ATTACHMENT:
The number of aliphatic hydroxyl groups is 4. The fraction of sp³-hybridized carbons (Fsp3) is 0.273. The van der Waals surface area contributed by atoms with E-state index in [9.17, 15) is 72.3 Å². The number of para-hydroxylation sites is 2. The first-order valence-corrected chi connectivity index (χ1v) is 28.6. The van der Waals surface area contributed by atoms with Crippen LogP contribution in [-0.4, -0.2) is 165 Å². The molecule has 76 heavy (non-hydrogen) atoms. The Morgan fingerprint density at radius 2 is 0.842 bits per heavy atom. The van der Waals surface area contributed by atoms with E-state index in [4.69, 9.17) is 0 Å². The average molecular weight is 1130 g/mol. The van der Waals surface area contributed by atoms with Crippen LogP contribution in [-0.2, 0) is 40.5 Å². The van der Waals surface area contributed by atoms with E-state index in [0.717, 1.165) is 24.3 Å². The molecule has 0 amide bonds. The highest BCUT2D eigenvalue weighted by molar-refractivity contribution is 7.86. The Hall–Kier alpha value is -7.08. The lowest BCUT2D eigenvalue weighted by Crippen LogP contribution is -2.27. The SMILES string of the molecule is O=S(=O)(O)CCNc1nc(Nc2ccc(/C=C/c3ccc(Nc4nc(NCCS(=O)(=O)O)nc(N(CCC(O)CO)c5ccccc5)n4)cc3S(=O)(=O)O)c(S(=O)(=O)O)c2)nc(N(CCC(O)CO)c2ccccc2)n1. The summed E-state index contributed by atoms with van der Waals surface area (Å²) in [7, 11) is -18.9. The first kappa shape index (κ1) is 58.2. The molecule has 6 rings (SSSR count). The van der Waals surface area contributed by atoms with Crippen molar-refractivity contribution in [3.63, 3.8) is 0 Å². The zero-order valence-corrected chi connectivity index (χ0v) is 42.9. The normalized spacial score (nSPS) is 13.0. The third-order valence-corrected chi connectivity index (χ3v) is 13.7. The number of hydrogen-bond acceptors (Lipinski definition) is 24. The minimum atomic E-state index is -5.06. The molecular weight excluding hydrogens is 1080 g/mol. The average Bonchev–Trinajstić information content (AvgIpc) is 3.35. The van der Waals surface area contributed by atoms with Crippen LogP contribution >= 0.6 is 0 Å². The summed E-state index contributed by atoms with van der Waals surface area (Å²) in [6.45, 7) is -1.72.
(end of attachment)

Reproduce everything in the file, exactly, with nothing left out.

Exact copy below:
The number of aliphatic hydroxyl groups is 4. The fraction of sp³-hybridized carbons (Fsp3) is 0.273. The van der Waals surface area contributed by atoms with E-state index in [9.17, 15) is 72.3 Å². The number of para-hydroxylation sites is 2. The first-order valence-corrected chi connectivity index (χ1v) is 28.6. The van der Waals surface area contributed by atoms with Crippen LogP contribution in [-0.4, -0.2) is 165 Å². The molecule has 76 heavy (non-hydrogen) atoms. The Morgan fingerprint density at radius 2 is 0.842 bits per heavy atom. The van der Waals surface area contributed by atoms with E-state index in [4.69, 9.17) is 0 Å². The average molecular weight is 1130 g/mol. The van der Waals surface area contributed by atoms with Crippen LogP contribution in [-0.2, 0) is 40.5 Å². The van der Waals surface area contributed by atoms with E-state index in [0.717, 1.165) is 24.3 Å². The molecule has 0 amide bonds. The highest BCUT2D eigenvalue weighted by molar-refractivity contribution is 7.86. The Hall–Kier alpha value is -7.08. The lowest BCUT2D eigenvalue weighted by Crippen LogP contribution is -2.27. The SMILES string of the molecule is O=S(=O)(O)CCNc1nc(Nc2ccc(/C=C/c3ccc(Nc4nc(NCCS(=O)(=O)O)nc(N(CCC(O)CO)c5ccccc5)n4)cc3S(=O)(=O)O)c(S(=O)(=O)O)c2)nc(N(CCC(O)CO)c2ccccc2)n1. The summed E-state index contributed by atoms with van der Waals surface area (Å²) in [7, 11) is -18.9. The first kappa shape index (κ1) is 58.2. The molecule has 6 rings (SSSR count). The van der Waals surface area contributed by atoms with Crippen molar-refractivity contribution in [3.63, 3.8) is 0 Å². The zero-order valence-corrected chi connectivity index (χ0v) is 42.9. The normalized spacial score (nSPS) is 13.0. The third-order valence-corrected chi connectivity index (χ3v) is 13.7. The number of hydrogen-bond acceptors (Lipinski definition) is 24. The minimum atomic E-state index is -5.06. The molecular weight excluding hydrogens is 1080 g/mol. The average Bonchev–Trinajstić information content (AvgIpc) is 3.35. The van der Waals surface area contributed by atoms with Crippen LogP contribution >= 0.6 is 0 Å². The summed E-state index contributed by atoms with van der Waals surface area (Å²) in [6.45, 7) is -1.72.